How Many Cigarettes Are In A Bottle Of Wine?

How Many Cigarettes Are In A Bottle Of Wine?

A new study claims that drinking a bottle of wine a week has the same lifetime cancer risk for women as smoking 10 cigarettes. After all, 1 percent or so might not seem so startling when you consider lifetime risk for men and women in the United Kingdom already stands at 50 percent.

Drinking a bottle of wine per week may be like smoking five to 10 cigarettes in the same time period, in terms of cancer risk, according to a new study from the United Kingdom.

They estimated that, among nonsmokers, drinking one bottle of wine per week is tied to a 1.0 percent increase in lifetime cancer risk for men; and a 1.4 percent increase in lifetime cancer risk for women. They show that drinking even moderate levels of alcohol leads to a relatively greater cancer risk in women than in men, due to the link of alcohol with breast cancer.

The researchers used lifetime cancer risk data from Cancer Research UK, previously published data on the number of cancers in the population that can be attributed to tobacco and alcohol, and relative cancer risk data for moderate levels of alcohol and tobacco use.

Dr Minouk Schoemaker, scientist at The Institute of Cancer Research, London, who conducts research into the causes of breast cancer, said the study offered an "interesting insight" but the picture was not simple.

"Yet, in contrast to smoking, this is not widely understood by the public".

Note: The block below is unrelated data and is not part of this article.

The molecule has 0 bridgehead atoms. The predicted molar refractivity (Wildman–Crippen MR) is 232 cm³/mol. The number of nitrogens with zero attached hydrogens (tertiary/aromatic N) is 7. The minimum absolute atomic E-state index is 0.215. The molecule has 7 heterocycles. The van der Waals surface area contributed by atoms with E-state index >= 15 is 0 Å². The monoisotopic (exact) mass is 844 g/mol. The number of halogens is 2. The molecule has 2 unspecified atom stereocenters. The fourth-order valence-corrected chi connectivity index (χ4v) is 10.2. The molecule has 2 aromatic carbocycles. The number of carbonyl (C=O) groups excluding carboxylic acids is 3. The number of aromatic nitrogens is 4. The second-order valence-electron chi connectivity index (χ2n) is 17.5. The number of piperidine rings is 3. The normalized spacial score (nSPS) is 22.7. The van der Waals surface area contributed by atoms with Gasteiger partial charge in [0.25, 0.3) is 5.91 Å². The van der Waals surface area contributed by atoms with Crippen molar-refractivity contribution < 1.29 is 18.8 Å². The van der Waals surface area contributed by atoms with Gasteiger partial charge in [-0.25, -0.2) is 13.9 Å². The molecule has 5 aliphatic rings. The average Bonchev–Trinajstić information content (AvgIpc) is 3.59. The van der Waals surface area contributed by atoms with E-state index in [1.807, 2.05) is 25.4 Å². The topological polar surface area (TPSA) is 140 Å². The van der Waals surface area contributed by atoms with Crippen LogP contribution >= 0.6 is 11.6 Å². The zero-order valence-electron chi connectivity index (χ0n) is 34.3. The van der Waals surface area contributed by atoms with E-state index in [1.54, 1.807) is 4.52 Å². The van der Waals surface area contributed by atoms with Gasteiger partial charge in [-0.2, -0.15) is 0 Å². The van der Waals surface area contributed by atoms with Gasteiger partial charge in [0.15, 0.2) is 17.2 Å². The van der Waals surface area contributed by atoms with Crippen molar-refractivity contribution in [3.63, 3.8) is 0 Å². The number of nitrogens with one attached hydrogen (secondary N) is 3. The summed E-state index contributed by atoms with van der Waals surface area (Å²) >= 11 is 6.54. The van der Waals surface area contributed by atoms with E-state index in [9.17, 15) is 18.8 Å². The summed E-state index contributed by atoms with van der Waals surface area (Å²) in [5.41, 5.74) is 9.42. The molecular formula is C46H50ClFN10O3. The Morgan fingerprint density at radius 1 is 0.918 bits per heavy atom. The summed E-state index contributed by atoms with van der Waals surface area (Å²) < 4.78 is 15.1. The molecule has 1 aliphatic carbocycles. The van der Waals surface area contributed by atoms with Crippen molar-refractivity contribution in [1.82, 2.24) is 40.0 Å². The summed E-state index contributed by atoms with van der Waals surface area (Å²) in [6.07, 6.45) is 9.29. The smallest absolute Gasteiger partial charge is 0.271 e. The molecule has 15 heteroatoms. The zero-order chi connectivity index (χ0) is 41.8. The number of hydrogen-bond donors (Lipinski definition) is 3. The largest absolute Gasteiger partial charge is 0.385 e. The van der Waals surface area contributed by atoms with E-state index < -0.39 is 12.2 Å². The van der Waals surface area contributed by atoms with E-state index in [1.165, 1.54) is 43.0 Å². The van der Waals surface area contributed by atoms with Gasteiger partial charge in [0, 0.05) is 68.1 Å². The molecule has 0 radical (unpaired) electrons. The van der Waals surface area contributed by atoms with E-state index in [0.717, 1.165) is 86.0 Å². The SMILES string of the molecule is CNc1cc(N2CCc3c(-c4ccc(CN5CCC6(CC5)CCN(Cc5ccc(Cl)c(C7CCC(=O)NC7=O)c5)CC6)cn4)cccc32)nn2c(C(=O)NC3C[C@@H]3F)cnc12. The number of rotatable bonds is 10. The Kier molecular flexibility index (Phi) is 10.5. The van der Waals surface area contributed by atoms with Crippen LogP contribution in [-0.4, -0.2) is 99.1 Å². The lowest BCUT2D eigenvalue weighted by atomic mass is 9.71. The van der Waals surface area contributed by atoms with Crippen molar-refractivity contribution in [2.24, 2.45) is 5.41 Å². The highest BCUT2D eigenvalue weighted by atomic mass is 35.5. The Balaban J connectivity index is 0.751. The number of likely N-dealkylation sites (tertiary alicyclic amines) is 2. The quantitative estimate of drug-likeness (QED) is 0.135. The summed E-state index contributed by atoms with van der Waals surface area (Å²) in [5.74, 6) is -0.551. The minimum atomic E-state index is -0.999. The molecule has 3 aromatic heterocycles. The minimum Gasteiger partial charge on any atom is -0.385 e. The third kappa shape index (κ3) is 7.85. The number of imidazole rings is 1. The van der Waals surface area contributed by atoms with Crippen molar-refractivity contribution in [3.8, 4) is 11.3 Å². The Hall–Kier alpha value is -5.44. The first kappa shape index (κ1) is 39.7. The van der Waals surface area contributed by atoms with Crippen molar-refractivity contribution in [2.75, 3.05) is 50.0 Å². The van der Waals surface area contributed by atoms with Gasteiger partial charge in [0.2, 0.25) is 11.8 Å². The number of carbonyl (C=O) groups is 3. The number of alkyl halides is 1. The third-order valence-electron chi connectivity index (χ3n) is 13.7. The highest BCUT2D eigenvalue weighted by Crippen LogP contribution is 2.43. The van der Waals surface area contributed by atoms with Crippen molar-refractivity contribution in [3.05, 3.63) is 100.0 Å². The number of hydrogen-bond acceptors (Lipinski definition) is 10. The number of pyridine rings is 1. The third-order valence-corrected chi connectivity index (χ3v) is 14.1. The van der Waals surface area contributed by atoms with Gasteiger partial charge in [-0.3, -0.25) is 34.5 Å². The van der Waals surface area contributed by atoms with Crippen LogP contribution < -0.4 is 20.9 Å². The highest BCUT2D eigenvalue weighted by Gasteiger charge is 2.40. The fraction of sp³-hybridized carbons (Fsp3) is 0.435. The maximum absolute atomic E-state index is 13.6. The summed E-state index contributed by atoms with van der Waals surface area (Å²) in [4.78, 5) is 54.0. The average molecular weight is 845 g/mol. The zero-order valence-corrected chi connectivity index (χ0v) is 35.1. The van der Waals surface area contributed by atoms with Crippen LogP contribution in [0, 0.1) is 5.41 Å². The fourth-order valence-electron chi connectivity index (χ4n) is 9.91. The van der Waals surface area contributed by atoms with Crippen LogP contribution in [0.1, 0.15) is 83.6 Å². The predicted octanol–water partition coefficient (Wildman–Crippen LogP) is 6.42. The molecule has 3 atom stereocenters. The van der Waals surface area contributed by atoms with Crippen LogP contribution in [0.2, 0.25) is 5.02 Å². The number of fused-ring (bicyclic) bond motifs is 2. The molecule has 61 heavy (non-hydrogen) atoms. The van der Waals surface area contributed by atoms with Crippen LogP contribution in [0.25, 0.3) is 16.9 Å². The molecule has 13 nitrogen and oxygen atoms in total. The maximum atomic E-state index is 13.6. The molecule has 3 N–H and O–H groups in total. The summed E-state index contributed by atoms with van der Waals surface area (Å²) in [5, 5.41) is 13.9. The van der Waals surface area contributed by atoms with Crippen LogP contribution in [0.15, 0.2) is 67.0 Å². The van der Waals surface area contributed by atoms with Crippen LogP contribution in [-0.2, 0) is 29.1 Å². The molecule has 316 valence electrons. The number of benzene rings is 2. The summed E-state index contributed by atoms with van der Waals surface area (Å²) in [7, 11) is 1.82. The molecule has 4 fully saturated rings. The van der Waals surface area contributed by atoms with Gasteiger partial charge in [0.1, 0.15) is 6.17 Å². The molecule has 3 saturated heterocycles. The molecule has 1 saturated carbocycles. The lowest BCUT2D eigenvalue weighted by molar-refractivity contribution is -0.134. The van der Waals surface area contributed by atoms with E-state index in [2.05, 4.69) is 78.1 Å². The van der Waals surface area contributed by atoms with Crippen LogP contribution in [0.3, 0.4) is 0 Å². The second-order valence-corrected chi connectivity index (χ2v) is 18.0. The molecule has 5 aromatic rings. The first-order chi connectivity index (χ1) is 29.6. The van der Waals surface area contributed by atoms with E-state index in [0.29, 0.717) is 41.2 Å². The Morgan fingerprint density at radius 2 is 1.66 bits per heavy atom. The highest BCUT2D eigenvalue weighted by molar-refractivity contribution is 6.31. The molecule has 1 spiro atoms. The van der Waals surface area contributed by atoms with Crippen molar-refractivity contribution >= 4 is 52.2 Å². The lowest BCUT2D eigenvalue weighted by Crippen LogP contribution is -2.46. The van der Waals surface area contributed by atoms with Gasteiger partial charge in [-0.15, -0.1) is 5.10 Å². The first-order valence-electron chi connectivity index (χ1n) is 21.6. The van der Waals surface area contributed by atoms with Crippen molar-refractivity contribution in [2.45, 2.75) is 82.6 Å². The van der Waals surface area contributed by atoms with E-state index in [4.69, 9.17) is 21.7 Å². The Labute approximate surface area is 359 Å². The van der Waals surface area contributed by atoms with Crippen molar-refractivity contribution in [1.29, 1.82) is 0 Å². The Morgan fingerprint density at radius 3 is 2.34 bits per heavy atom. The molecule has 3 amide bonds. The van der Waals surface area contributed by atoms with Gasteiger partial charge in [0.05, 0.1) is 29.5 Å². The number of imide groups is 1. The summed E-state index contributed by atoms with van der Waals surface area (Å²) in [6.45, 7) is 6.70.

"We hope by using cigarettes as the comparator we could communicate this message more effectively to help individuals make more informed lifestyle choices".

The authors caution that the study is not a comparison of the overall mortality of smoking versus alcohol as it did not take into account other non-cancer smoking or alcohol-related outcomes, such as respiratory, cardiovascular or liver disease.

The study authors note that this research does not suggest that drinking alcohol in moderation is in any way equivalent to smoking.

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Dr Hydes said: "Our estimation of a cigarette equivalent for alcohol provides a useful measure for communicating possible cancer risks that exploits successful historical messaging on smoking. This study purely addresses cancer risk in isolation". The authors highlight that this in an important issue as breast cancer is the most commonly occurring cancer in women in the UK.

This risk was comparable to smoking five cigarettes per day for men and 10 for women.

"Viewing alcohol drinking in the same light as cigarette smoking may well result in a decrease in consumption and its related harms". Indeed, studies in both the US and United Kingdom have found that many people aren't aware of alcohol's link to cancer.

Cancer Research UK added that smoking causes many more types of cancer, while John Britton, director of the UK centre for tobacco and alcohol studies at the University of Nottingham, said smoking is substantially more hazardous than alcohol consumption.

And if 1,000 men and 1,000 women drank three bottles of wine per week throughout their lives, around 19 men and 36 women would develop cancer as a result.

"If smokers are anxious about their health, the best thing they can do is quit smoking".

"Research is clear - the less a person drinks, the lower the risk of cancer". Smoking is also far more hazardous than alcohol in relation to a range of other diseases.

The research follows a further study released previous year which found that people who enjoy the odd alcoholic drink are less likely to suffer a premature death than those who don't drink at all.